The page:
Logan Lerman is perfectly cast as Percy Jackson. At first when the casting was announced for the first film in the series based on the books by Rick Riordan, it seemed like an interesting choice for Percy Jackson and the Olympians: The Lightning Thief.
But, he won over fans and the rest is history. He is beyond in his element in the sequel, Percy Jackson: Sea of Monsters. Given that his character is the son of Poseidon, the fact that this adventure surrounds the sea has the Perks of Being a Wallflower actor firmly in his element for chapter two.
There’s one problem. As teased in the Percy Jackson: Sea of Monsters trailer, our titular character is having a crisis of confidence. He feels that he is a “one quest wonder.” As the film begins, there are challenges at the facility where the demigods train. And Jackson fails to win any of them. Perhaps the doubt the voice in his head reflects is spot on.
When the supernatural barrier that protects their camp is broken, it means any who wish them harm can attack at any moment. A quest must be launched in order to find the secret to erecting that invisible wall once again. Given Jackson’s lack of success lately, Stanley Tucci’s Mr. D sends someone else.
Thankfully for fans of Jackson everywhere, he does not take that news sitting down. He forms his own team, consisting of his close friends Grover (Brandon T. Jackson) and Annabeth (Alexandra Daddario).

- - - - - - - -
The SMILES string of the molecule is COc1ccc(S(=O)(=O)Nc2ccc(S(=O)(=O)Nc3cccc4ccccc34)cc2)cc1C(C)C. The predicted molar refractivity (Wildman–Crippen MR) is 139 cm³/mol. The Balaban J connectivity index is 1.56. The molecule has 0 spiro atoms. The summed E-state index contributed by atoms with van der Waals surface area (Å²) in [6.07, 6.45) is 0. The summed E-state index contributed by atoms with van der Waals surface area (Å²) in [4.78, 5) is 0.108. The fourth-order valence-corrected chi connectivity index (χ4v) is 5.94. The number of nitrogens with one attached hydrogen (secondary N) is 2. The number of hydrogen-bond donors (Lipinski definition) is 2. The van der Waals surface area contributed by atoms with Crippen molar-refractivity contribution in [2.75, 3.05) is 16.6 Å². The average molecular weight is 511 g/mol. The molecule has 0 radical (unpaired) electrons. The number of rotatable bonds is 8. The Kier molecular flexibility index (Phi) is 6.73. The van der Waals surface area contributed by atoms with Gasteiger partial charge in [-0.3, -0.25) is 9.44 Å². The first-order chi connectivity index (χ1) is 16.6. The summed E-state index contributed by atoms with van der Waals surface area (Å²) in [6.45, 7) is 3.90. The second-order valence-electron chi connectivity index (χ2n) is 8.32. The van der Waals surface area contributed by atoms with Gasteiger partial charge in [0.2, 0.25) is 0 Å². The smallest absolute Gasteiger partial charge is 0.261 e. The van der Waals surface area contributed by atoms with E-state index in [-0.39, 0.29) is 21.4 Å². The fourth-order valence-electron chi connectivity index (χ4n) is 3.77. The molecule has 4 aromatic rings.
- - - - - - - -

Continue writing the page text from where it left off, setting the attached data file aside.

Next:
Rooted in mythology, the world of Percy Jackson is rich with the history of that world and it’s easy to see why it has resonated so well with the youngest of audiences. Watching children go through extraordinary circumstances and triumph on the other side is inspiring.
We just wish that the films paid a bit more attention to further explaining the mythological world of gods, but understand that would take away from the action, character and plot development. Perhaps, Percy Jackson will inspire a new generation to discover Greek mythology? One can hope.
Director Thor Freudenthal knows his audience and never lets his film stray from hitting the notes that play to a certain age group. Our Percy Jackson: Sea of Monsters review finds that the film is not really for adults. It is more directed at kids in elementary schools. And for them, the film is pure nirvana.
For audiences outside that age range, the film is a bit clunky, but it is Lerman’s performance that truly saves the day.
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